Health tech firm Omnicell marks modernization
Eagle Staff Writer
Written by:
March 7, 2018
Click for larger picture
Stephanie Gallagher, senior pharmacy marketing manager with Omnicell, demonstrates an IV station Friday. The health care technology company hosted a reopening ceremony to celebrate the renovation and expansion of its facility in Cranberry Woods.

CRANBERRY TWP — Omnicell is deepening its roots in Western Pennsylvania with the modernization of its facility in the township.

The health care technology company hosted a reopening ceremony Friday to celebrate the renovation and expansion of its office in the Cranberry Woods business park. U.S. Rep. Mike Kelly, R-3rd, attended the event, as well as Omnicell's CEO Randy Lipps.

“Two years ago we made our first investment in Pittsburgh … shortly after that we decided we had to continue to invest in Pittsburgh,” Lipps said during the ceremony.

Omnicell is headquartered in Mountain View in California's Silicon Valley. However its largest office is the one in Cranberry Township, said Doug Descalzi, site manager for Omnicell's Pittsburgh locations, which includes the Cranberry office and manufacturing facility in Marshall Township.

The new space gives Omnicell room to grow and can accommodate up to 200 more employees in Cranberry, Descalzi said.

Omnicell manufactures and sells pharmacy automation technology and helps customers analyze pharmacy data and information through its performance center. Its customers are acute care hospitals and retail pharmacies.

The company strives to reduce health care costs and increase efficiency, safety, accuracy and quality through technology and data analysis.

In addition to renovating office space, Omnicell also included a new customer briefing center, robot lab and performance center business hub at its Cranberry facility, adding 12,000 square-feet that was formerly rented by subtenants.

In the performance center, Omnicell analyzes its customers' pharmacy data to find ways to improve outcomes. That might mean reducing medication inventory, reducing waste or making “sure the right medications are in the right location for the right patient,” said Azure Fioni, director of marketing for the performance center.

Click for larger picture
P.J. Manni of Omnicell demonstrates the company's automated dispensing cabinets during a reopening ceremony marking Omnicell's renovation and expansion.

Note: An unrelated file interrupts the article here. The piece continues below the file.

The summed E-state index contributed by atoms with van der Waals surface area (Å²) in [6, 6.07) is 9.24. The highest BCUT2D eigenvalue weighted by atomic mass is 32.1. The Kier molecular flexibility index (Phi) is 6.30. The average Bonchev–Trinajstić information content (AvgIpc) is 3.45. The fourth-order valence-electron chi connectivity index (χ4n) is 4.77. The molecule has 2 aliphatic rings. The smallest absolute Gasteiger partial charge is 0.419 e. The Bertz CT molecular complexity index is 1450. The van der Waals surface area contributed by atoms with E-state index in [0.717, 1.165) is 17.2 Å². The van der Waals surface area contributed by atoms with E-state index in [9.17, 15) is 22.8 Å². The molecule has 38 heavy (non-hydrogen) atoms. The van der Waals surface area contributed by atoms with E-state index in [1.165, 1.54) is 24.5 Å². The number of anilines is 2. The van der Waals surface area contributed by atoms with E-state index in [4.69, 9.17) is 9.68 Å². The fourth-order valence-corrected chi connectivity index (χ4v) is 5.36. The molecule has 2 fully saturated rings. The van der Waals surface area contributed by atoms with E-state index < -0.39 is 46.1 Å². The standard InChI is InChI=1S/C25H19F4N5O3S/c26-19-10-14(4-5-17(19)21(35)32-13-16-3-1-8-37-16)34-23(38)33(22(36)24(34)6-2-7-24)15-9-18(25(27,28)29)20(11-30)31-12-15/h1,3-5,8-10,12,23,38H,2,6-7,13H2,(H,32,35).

It could save companies money, make them more efficient and allow them to focus on the bigger picture since Omnicell is analyzing and improving on the smaller details, Fioni said.

In the new customer briefing center, demonstration models of the company's equipment are displayed in areas set up to mimic the parts of a hospital where it might be found.

The briefing center helps customers visualize how the equipment would fit into their facility and how it functions.

For example, the simulated nurse's medication room in the customer briefing center displays Omnicell's automated dispensing cabinets. The cabinet controls how much medicine is dispensed, only allowing nurses access to the requested medication, said PJ Manni, coordinator of the customer briefing center. It also creates labels and logs the information into the inventory and patient's medical record.

This allows nurses to do their jobs more quickly and safely, giving them more time to be at the patient's bedside, Manni said. She also worked for many years as a registered nurse, so she knows firsthand the difference technology like this can make.

“It gives nurses time back,” she said.

Omnicell has about 350 employees at its Cranberry office and about 150 at its manufacturing plant in the Thorn Hill Industrial Park in Marshall Township. It also has offices in Raleigh, N.C., St. Petersburg, Fla., and Waukegan, Ill., and several international locations.

“We view the Pittsburgh region as an emerging technology hub,” Descalzi said.

Not only is there good access to technology talent, he said, but the cost of living is much lower here than other areas with the same amenities.